Eduard Frauneder and Wolfgang Ban are ending 2011 on a high note: their year-old Austrian restaurant Edi & the Wolf is a bona fide hit, and their first project together, Seäsonal, just got a glowing two-star review in the New York Times. When we spoke with the chef/restaurateur duo at the beginning of the month, they had no idea that their Midtown restaurant was going to get reviewed — it's just one of many surprises they've encountered recently. Here's the story of the first year Edi & the Wolf, as told by Frauneder and Ban:
How did this project come together? Eduard Frauneder, chef and restaurateur: I live around the corner, and that's how I found the space. I basically said, "Listen guys, let's do something a bit different from Seäsonal. Something a bit more rustic, downtown, younger, and more playful."
What was here before? Wolfgang Ban, chef and restaurateur: It was a pizza place, but it was only open for like four months. They didn't have a liquor license or a bar. Obviously, things didn't work out — I think they were a little undercapitalized. So, the landlord was looking for someone who had a little more experience who could take over and do something long-term.
How was the build? EF: It was very quick — ten weeks. We had to gut everything. The only thing that was left was the wall and the floor.
What were you thinking about in terms of design? EF: We picked the benches, tables, and chairs. We built the ceiling and we built the bar. For lighting, we got sconces from the 1920s and factory lights from 1918. Some people call it hyper-decorative, but I think that it's homey and rustic and warm. It transports you, as well — it takes you somewhere else. That's a big part of the dining experience.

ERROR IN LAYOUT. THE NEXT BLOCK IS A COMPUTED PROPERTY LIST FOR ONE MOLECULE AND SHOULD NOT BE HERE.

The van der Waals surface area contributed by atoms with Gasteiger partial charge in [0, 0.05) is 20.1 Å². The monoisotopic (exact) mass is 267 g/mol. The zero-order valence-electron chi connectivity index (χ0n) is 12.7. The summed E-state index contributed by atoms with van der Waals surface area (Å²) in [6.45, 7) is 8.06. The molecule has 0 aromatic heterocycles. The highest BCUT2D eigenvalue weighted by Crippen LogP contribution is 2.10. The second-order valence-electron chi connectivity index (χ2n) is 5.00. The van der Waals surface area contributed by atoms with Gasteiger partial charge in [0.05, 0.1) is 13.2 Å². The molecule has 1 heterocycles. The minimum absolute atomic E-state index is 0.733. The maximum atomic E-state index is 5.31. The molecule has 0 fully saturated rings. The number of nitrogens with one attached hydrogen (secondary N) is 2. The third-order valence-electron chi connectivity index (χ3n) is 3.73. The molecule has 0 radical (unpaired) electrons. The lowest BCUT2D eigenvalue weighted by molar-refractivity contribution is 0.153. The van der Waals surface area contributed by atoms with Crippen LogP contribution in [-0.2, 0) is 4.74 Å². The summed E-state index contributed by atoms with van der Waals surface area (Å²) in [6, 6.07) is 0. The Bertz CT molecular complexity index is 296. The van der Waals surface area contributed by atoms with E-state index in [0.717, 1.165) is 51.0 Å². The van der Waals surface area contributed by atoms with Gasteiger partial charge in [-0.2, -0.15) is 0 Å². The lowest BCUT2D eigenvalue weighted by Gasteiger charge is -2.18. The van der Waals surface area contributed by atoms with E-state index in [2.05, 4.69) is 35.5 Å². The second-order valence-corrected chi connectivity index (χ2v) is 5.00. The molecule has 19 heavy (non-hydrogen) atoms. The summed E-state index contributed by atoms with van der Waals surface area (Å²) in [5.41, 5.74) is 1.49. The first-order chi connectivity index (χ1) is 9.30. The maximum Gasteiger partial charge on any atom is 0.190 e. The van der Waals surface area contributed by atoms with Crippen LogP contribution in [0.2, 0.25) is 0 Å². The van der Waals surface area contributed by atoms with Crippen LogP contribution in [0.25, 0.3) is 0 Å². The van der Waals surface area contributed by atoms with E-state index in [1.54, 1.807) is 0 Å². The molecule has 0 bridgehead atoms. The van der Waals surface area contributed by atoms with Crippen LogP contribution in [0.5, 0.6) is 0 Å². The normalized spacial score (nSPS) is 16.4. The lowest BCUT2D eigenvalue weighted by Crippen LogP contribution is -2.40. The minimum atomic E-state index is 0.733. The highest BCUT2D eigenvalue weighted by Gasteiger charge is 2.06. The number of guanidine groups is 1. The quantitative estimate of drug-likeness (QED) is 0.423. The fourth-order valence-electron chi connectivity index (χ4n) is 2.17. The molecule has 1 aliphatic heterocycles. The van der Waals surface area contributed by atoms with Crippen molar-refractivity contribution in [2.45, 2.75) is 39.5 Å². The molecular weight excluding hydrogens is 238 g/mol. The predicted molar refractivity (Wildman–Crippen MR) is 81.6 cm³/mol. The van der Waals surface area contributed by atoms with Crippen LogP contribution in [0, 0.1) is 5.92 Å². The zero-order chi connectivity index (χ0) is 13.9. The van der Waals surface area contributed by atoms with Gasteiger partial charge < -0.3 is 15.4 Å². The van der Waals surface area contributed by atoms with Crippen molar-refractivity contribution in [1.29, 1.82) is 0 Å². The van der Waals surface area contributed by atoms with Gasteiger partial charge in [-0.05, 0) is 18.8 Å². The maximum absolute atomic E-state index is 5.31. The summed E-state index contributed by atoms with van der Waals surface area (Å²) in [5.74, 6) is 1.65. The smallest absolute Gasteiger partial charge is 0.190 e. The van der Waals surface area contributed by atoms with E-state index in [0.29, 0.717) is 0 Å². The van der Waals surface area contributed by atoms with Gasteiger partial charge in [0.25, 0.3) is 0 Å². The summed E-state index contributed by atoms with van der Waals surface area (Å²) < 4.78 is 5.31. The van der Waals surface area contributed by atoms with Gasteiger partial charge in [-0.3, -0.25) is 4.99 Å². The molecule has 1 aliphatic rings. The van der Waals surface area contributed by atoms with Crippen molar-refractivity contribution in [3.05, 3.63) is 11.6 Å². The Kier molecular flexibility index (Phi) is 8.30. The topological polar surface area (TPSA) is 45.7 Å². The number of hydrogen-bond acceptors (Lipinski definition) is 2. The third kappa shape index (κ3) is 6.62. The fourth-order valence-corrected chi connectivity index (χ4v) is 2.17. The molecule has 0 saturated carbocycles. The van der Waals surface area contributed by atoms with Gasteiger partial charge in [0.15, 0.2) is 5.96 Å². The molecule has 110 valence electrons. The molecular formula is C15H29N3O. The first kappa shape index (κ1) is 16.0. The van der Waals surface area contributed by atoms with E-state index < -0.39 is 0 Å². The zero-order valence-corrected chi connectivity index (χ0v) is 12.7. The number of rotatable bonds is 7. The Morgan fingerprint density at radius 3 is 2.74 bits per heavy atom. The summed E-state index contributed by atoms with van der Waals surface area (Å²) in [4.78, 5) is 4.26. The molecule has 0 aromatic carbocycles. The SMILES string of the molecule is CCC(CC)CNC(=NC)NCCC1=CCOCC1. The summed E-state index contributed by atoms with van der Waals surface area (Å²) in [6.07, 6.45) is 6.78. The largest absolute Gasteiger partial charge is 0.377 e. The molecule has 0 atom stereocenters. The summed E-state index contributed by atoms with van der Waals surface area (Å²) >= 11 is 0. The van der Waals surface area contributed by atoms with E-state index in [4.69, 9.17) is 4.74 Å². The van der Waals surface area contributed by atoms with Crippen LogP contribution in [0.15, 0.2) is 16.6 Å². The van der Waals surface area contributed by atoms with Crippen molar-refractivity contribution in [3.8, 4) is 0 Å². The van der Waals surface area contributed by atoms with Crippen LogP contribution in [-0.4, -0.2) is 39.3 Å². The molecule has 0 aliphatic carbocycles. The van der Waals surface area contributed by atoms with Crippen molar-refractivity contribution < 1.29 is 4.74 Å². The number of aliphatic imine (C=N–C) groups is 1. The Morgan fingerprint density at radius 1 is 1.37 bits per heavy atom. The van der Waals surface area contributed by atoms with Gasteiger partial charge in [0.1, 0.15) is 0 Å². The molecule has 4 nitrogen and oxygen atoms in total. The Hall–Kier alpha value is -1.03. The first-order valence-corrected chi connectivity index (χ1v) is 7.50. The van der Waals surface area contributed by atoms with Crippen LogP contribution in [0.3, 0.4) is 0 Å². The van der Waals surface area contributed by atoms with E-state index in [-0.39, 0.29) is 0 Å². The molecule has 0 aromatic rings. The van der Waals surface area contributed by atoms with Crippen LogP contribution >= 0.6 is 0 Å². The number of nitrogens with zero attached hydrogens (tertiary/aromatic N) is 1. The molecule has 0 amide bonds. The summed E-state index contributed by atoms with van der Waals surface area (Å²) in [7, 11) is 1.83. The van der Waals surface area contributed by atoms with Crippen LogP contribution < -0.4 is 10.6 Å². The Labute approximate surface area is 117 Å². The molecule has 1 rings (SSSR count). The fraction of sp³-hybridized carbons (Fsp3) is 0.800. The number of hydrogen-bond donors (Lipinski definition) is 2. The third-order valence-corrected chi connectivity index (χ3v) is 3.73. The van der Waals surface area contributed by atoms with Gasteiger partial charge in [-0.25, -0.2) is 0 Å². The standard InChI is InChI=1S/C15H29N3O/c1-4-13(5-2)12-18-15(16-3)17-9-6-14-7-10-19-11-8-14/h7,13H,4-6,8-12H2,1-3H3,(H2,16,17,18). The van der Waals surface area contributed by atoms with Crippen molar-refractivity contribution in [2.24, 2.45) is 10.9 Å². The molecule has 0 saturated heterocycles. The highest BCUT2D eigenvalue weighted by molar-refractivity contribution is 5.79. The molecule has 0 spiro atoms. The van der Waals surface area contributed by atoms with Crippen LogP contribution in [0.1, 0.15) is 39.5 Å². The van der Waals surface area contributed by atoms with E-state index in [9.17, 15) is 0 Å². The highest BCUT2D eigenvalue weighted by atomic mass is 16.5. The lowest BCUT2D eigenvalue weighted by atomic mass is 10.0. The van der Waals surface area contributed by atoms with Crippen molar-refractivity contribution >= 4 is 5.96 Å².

Did you have any delays? WB: Hardly any delays. The biggest problem is always the liquor license, and since we applied for wine and beer in the first place, that was much faster than waiting for a full liquor license. We were just approved for a liquor license two weeks ago. EF: Yeah, they saw that we are a legitimate restaurant and that the owners are here themselves. When you come in here, you only see tables — you don't see an endless bar, or two of them. I think we proved to be a legit restaurant and there are no complaints with the neighbors, nothing whatsoever. Also, we do work with the community. We help the homeless shelter on Avenue B and the tenement building on the Lower East Side. We do lots of things on the side, and that shows that you're a good neighbor. That's the ultimate thing that you have to prove. Are you good neighbor? Are you worth the trust that they give to you by giving you a license? Be good to the neighborhood, and the neighborhood will treat you well.